UK army in Malawi to stem illegal wildlife trade: Training new force of anti-poaching trackers

Biritsh army will deploy a team of solider  to Malawi to train park rangers as combat tracking instructors, which will in turn help neutralise the threat of poaching, and bring those responsible to justice, it has been announced.

UK soldiers to train new force of anti-poaching trackers

UK soldiers to train new force of anti-poaching trackers

The British solders from 1 (UK) Division  will be deployed early next year.

The development comes after  Prince Harry spent three weeks in Malawi in July and August working on a major project to transfer 500 elephants more than 200 miles to a wildlife reserve.

According to the UK government’s website, the  training to help tackle organised wildlife crime  forms part of a three-year plan, agreed by the Ministry of Defence and the Department of Food and Rural Affairs (DEFRA), to support and fund a series of military-led counter-poaching activities.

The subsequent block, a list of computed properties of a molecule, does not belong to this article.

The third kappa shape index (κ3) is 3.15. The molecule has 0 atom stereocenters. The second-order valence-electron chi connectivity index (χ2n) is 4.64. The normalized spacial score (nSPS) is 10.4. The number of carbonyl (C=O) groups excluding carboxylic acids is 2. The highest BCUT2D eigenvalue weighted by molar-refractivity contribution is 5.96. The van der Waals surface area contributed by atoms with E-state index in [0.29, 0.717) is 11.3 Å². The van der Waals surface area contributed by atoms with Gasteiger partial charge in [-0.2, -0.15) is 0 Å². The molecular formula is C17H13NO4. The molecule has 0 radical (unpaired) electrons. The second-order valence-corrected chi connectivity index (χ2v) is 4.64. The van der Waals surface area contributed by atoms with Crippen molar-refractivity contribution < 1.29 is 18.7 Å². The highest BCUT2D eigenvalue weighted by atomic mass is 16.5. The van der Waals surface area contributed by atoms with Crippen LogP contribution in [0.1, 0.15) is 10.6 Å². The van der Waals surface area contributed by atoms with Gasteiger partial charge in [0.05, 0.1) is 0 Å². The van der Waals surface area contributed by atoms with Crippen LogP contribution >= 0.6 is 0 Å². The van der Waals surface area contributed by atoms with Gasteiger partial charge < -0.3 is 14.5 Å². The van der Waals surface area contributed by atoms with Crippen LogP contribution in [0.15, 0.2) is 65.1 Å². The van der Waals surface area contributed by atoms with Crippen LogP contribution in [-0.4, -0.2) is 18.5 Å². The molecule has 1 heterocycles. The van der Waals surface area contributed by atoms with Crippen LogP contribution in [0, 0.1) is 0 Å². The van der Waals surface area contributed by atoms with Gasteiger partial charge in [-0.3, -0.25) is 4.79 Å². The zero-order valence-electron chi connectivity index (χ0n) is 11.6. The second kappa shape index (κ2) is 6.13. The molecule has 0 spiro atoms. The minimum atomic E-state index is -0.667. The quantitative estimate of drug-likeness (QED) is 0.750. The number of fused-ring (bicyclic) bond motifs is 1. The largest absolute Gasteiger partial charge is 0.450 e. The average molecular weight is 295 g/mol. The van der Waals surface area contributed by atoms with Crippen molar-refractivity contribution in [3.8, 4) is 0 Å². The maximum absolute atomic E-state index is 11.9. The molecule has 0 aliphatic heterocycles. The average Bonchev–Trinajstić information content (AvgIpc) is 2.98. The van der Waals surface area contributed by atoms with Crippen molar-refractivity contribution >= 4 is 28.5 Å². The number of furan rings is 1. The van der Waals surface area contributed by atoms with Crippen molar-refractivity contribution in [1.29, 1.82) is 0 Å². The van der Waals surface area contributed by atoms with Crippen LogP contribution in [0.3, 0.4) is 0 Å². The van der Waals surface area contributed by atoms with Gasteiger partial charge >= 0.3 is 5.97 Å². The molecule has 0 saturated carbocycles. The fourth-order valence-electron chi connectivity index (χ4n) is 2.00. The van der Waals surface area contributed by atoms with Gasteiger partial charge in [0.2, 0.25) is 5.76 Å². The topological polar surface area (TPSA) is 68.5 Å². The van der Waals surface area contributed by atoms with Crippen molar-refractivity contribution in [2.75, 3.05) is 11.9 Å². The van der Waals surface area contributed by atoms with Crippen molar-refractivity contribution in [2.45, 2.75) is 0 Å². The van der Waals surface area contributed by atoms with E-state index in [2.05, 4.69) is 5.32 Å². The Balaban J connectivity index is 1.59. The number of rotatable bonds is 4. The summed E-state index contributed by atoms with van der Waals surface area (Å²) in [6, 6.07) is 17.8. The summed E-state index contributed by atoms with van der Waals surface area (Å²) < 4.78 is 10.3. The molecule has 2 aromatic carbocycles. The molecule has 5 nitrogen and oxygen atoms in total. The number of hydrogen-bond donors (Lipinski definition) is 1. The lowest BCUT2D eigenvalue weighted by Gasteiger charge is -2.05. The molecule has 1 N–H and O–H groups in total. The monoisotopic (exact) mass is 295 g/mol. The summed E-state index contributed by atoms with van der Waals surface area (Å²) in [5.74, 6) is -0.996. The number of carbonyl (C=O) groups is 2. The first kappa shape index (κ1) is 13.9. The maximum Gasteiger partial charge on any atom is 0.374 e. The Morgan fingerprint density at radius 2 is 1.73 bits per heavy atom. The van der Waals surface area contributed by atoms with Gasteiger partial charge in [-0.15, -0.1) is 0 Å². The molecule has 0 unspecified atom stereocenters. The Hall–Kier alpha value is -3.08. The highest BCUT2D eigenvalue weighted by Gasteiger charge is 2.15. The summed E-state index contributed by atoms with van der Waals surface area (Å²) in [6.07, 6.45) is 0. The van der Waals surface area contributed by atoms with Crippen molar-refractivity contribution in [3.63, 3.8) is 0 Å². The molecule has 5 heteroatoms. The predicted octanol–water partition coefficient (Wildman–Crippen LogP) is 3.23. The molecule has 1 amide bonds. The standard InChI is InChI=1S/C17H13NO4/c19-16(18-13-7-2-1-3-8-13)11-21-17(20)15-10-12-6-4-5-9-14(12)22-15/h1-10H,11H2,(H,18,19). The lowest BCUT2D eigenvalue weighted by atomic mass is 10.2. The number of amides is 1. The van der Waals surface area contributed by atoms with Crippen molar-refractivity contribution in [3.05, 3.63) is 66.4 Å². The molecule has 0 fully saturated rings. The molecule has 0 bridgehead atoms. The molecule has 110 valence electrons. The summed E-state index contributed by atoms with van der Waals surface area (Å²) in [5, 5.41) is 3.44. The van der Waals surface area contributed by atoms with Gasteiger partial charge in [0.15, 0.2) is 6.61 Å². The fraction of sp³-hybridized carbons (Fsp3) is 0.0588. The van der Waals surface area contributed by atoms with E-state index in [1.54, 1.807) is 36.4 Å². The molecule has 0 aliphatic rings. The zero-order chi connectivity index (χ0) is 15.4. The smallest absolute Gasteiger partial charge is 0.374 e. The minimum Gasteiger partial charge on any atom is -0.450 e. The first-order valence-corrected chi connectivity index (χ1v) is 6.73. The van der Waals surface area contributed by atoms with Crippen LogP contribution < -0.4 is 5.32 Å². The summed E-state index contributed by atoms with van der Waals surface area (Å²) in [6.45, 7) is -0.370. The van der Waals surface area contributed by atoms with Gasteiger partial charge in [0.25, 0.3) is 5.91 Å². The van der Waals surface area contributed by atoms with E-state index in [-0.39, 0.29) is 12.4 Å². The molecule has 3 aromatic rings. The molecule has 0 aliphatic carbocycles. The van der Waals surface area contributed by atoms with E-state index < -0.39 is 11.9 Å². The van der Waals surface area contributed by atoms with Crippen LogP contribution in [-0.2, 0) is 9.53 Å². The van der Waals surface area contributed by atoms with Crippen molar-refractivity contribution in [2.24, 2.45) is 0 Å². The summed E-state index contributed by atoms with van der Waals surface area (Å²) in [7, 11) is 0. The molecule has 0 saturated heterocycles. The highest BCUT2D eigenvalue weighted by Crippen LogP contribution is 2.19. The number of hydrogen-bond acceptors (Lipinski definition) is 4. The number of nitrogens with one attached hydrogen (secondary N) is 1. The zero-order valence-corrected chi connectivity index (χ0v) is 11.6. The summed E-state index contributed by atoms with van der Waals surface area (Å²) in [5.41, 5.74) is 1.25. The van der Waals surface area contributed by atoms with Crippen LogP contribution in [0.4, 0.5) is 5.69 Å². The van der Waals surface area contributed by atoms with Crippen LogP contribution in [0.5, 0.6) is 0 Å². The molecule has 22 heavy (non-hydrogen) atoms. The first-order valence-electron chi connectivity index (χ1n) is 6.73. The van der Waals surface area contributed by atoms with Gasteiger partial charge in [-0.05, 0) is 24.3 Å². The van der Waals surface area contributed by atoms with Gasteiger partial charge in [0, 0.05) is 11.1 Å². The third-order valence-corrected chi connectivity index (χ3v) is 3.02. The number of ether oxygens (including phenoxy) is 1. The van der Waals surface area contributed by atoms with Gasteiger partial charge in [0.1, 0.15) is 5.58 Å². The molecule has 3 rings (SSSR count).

Minister of State for the Armed Forces Mike Penning said: “Illegal poaching and organised crime go hand-in-hand and remain a global threat. Our world class Armed Forces are stepping up, demonstrating Britain’s commitment to helping tackle organised crime world-wide.

“We will support partners, including Malawi, to help stamp out organised crime and the evil menace of poaching.”

According to the UK government website, the training will be delivered under the guidance of charity the Tusk Trust, and alongside the British Peace Support Team (South Africa) and DEFRA.

Malawi faces significant challenges from poaching, and its elephants are particularly at risk from smugglers attempting to traffic ivory. They form part of wider organised crime and illegal operations in the region, but Malawi as a country is not alone.

UK military personnel have previously carried out anti-poaching training inGabon, and the British Army Training Unit Kenya is supporting the building of an elephant fence in Kenya to protect the endangered animals from poachers, as well as protecting the British training area, local people and resources.

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